The theme for today is bearing fruit. In John 15 Jesus speaks to his disciples saying, “I am the vine, you are the branches.” He tells them that if they want to bring forth fruit–by which he means new disciples, they must abide in him, and let his word abide in them. Jesus says that those that abide in him and bear fruit will be pruned by his Father the vinegrower so that they will bear even more fruit. Continue reading →
This world described in John 10 is made up of people playing one of three roles.
The vast majority of people are sheep. The is so for two reasons: 1) Most people like most sheep are followers, not leaders. They follow the flock or herd. 2) Sheep need looking after. 1) People follow the herd because they are afraid to think for themselves, or wander too far from the well-worn paths trodden by the others who are important to them. Today, many children rebel against their parents, but many more follow doggedly in their parent’s footsteps, repeating their successes and mistakes, generation after generation. Racism is a good example of repeating a mistake, for it is a learned behavior. 2) People need looking after because they are fearful of making decisions on their own. In his book, “Escape from Freedom,” Eric Fromm says it was because of the average German’s desire to “escape from freedom” that they followed bold preachers like Luther and outrageous political leaders like Hitler and the Nazis. As Christians, we wish we were always right, but this is not so. Luther once opined that he who burns down a Jewish synagogue serves God. Of course, Luther would be the first to remind us that man can be a saint and a sinner at the same time! Continue reading →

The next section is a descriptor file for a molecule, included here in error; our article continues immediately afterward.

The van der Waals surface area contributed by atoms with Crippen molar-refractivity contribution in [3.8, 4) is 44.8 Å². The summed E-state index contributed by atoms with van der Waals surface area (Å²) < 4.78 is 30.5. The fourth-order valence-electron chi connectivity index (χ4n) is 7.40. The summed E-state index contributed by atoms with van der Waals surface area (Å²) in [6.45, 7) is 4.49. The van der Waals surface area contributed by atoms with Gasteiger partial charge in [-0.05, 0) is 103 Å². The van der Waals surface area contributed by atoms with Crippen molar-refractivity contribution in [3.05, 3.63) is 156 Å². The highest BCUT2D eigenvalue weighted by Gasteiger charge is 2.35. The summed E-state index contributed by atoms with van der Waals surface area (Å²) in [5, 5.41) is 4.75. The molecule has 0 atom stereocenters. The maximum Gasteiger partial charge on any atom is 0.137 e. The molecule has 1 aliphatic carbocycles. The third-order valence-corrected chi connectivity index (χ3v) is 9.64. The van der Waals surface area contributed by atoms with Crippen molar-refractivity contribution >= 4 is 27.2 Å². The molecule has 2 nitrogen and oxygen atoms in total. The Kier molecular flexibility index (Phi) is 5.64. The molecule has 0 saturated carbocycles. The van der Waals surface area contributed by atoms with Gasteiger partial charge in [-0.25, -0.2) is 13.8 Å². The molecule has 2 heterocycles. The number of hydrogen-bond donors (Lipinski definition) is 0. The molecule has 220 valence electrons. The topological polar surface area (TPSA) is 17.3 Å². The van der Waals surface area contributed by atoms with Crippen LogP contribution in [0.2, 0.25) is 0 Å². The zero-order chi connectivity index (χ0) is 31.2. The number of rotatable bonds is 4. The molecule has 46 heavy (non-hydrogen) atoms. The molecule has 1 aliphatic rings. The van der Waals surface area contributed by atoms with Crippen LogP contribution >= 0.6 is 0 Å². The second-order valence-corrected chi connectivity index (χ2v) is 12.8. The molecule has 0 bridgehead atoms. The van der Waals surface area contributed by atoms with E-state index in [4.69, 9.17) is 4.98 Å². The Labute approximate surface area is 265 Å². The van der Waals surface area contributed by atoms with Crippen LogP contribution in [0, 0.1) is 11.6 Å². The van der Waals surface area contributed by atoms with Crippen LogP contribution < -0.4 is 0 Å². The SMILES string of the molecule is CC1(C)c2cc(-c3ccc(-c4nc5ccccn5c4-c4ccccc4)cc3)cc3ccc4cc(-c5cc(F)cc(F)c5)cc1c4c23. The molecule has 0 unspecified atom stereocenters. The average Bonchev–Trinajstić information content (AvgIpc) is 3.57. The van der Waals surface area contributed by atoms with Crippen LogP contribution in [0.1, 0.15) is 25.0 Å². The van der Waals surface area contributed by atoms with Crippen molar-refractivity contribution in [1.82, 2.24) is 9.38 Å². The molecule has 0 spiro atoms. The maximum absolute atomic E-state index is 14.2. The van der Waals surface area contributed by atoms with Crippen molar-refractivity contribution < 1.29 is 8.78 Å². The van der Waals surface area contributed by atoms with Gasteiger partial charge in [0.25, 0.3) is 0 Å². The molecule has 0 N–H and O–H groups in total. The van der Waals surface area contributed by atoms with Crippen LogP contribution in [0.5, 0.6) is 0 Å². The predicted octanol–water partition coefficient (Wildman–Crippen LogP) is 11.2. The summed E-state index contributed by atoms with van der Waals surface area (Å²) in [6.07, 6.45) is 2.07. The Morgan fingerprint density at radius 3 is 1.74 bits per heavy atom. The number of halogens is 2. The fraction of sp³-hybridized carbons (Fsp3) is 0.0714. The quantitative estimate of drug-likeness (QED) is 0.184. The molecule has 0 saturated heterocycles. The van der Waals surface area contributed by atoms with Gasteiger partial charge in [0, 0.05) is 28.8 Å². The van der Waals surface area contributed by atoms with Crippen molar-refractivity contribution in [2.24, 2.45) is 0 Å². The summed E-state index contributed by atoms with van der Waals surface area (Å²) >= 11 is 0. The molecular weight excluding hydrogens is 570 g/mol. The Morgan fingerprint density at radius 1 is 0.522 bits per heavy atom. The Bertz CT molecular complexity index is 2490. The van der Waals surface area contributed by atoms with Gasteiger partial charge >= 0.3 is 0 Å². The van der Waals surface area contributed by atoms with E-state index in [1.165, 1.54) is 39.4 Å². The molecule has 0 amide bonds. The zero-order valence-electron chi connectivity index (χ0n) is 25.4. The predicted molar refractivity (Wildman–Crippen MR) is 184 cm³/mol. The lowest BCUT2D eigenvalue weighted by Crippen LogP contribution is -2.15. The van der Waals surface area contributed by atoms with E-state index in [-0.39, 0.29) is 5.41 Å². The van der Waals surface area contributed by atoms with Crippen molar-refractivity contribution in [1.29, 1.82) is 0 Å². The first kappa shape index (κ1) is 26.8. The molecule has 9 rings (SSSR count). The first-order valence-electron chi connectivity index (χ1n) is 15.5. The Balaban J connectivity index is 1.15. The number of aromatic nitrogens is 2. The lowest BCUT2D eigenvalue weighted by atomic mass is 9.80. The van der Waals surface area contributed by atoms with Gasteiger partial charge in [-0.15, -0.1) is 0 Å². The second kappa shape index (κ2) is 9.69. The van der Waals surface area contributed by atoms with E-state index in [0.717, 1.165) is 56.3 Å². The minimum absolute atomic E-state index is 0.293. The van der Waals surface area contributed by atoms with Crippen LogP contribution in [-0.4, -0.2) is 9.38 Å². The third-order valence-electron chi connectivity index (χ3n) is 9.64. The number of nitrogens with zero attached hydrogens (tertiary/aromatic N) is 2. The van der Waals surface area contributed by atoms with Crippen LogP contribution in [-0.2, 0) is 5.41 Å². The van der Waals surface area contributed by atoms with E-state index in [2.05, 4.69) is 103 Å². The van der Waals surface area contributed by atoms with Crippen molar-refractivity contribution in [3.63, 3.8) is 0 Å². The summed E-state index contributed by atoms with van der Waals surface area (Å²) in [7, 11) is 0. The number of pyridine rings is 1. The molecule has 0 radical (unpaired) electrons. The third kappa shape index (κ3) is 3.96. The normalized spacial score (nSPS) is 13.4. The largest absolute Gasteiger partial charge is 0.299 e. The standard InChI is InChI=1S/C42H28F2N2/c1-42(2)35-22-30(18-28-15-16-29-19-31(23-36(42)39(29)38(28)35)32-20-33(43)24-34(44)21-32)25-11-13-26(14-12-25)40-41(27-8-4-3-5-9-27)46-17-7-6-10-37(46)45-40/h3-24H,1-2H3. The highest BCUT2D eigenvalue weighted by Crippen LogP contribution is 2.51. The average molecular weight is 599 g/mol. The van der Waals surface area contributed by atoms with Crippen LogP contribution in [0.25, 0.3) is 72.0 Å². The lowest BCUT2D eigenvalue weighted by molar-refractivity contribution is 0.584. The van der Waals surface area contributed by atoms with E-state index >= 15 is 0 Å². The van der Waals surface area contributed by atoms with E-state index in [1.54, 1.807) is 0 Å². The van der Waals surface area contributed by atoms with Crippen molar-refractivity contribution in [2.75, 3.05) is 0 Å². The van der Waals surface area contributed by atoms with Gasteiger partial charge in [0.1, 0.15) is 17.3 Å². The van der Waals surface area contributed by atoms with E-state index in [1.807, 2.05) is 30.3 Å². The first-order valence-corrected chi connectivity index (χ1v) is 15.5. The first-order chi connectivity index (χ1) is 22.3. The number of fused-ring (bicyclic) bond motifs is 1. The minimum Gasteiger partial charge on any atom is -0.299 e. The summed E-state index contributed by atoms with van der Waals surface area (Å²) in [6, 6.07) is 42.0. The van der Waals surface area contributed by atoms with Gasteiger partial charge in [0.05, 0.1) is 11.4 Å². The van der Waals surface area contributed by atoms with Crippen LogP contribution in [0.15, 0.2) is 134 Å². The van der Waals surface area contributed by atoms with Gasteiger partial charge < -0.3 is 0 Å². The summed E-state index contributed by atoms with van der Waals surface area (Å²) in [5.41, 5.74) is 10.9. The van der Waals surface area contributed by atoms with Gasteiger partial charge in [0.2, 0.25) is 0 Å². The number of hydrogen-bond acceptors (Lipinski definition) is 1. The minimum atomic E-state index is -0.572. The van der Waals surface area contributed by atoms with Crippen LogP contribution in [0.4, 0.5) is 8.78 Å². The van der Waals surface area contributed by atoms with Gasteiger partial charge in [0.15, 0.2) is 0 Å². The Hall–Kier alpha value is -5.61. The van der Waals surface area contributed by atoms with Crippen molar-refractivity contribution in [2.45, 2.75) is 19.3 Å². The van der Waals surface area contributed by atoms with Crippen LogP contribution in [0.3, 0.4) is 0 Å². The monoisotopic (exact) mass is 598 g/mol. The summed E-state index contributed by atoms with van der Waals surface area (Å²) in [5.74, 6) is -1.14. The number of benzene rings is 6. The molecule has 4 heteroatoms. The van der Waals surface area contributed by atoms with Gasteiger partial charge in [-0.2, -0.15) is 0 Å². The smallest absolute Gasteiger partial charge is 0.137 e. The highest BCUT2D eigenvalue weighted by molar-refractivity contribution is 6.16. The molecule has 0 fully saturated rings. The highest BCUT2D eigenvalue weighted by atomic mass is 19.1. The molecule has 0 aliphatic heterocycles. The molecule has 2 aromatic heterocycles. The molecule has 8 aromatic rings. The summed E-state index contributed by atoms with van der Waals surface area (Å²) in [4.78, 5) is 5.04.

In the Moravian Church, we worship the God of the cross, for it is on the cross that the God who created and sustains the cosmos offered his son for the sins of the world and took death into Himself.
St. John tells us that Mary Magdalene first greeted her Risen Lord in the garden where his empty tomb was located. St. John also tells us that, a week later, the Risen Lord invited Thomas to look closely at his hands, where the mark of the nails could still be seen, and to put his hand into his side, which had been so recently pierced by a Roman spear. Moravians are not alone is worshiping the God of the Cross. In an Article published in “The New York Times,” Peter Wehner, a Presbyterian, declares: “The risen but scarred body of Christ is the ultimate signifier of Divine empathy.”
This morning we celebrate the Resurrection of the Crucified One. His cross is the bridge that unites sin-sick humanity, with the grace and forgiveness of God. His resurrection is the massive sign that God has not abandoned us in our little world of time and space, but penetrated it, shattered it, and begun its transformation. Because he lives, we know that we shall live also. As the apostle has written: “I know whom I have believed and am persuaded that he is able to keep that which I have committed unto Him against that Day.” (Note: That is straight out of the King James Version. You may recognize it as lyrics from a hymn by Fanny Crosby.)
This small service stands in the bright shadow of Easter’s past, but it is sign of a better time to come. I am grateful that we are all here. I pray that the Crucified and Risen Lord may hold you and yours against that better time that looms before us, almost close enough to touch.
Important information about the Friday evening service: The Friday evening online service will be a virtual Tenebrae service, including readings from the Passion story and special music. Keeping with the solemnity of this service, all worshipers will be muted upon entering the Zoom meeting. Please keep your microphones muted throughout the service as we worship together. There will not be a fellowship or announcement time before or after this service. The Zoom meeting will open ten minutes prior to the service, which will begin with a prelude at 7:00 p.m.
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